PBMCs from HIV-1 seronegative donors were separated from heparinized blood by Ficoll-Paque density centrifugation and cultured in RPMI-1640 medium (Mediatech, Inc.) supplemented with L-glutamine, 10% fetal bovine serum (FBS, Mediatech, Inc.), 10 mM HEPES buffer, penicillin (100 U/ml), streptomycin (100 μg/ml), 1 U of phytohemagglutinin/ml, and 1 ng of interleukin-2 (Gibco)/ml. The cells were suspended (2 × 106 cells/ml) and grown for 3 days in culture before use in virus propagations. U87.CD4.CXCR4 and U87.CD4.CCR5 cell lines were obtained from the AIDS Research and Reference Reagent Program and grown in Dulbecco's modified Eagle's medium (DMEM, Cellgro) supplemented with 15% FBS, penicillin and streptomycin, puromycin (1 μg/ml) and G418 sulfate (1 mg/ml) at 37°C and 5% CO2.
v120-A (subtype A, CXCR4 tropic) and v126-D (subtype D, CXCR4 tropic) were obtained from two treatment-naive HIV-1-infected pediatric patients in Kampala, Uganda in 1996. The viruses were isolated and propagated by co-culturing PBMCs from the patients and from healthy donors. Prior to co-culture, PBMC were pre-stimulated with PHA and cultured with IL-2 as described above. TCID50 assays (tissue culture dose for 50% infectivity) were performed to determine virus titer. Titers were expressed as infectious units per milliliter.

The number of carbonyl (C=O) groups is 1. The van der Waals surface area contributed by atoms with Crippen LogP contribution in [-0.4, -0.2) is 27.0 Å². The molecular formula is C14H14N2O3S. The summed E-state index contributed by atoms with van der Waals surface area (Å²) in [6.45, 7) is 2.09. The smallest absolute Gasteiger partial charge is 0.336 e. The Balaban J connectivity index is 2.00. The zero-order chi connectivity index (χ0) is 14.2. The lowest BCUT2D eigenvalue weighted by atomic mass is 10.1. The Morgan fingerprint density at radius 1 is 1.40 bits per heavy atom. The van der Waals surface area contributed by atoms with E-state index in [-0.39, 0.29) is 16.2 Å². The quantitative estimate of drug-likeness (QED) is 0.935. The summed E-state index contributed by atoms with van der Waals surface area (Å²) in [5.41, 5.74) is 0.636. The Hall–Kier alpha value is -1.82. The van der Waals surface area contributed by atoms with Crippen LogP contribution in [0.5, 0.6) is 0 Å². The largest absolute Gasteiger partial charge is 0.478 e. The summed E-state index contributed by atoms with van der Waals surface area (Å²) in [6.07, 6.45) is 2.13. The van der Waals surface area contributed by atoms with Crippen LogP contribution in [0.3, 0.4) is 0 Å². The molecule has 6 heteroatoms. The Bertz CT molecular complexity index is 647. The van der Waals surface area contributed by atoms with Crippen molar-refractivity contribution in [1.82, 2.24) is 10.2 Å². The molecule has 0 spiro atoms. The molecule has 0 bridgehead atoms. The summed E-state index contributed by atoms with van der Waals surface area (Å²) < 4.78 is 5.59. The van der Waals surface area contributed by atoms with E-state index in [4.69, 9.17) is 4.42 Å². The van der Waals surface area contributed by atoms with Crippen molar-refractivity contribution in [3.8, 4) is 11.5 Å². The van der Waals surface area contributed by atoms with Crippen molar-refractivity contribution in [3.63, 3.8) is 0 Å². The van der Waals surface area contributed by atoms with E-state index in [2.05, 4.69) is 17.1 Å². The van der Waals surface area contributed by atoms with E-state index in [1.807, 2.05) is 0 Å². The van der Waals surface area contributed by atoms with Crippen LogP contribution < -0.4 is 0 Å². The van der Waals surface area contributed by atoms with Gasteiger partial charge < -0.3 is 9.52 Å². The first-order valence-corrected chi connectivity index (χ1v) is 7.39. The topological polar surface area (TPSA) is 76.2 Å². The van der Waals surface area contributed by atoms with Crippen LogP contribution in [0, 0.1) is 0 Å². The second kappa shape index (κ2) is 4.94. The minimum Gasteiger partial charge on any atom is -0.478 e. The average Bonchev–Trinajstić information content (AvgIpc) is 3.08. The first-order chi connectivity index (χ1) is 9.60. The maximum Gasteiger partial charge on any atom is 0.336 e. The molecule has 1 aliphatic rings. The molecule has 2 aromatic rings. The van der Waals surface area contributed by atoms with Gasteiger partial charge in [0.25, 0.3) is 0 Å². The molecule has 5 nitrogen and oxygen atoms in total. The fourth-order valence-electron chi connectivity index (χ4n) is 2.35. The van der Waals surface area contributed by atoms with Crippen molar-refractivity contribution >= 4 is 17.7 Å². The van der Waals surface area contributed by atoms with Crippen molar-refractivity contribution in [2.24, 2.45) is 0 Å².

Twenty-one-nucleotide dsRNAs were chemically synthesized as 2' bis(acetoxyethoxy)-methyl ether-protected, desalted and duplexed oligonucleotides by Dharmacon (Lafayette, Colo.). Six siRNAs (siRNA120a, siRNA120b, siRNA120c, siRNA120d, siRNA126a, and siRNA126b) were designed according to both the manufacturer's recommendations and to the env sequences of v120-A and v126-D. These siRNAs were previously utilized in another study to characterize the mechanism(s) of siRNA inhibition of HIV-1. According to HXB2 numbering, siRNA120 is located at nt 6415-6435 or nt 6400-6420 in the C1 region of the env gene in v120-A, and siRNA126 is located at nt 8120-8140 or nt 8604-8624 in gp41 coding region of the env gene in v126-D. Control siRNAs vary from 1 to 5 nucleotide differences. The efficiency of siRNAs were tested as described previously .
SiRNA inhibition efficiency on HIV-1 dual infection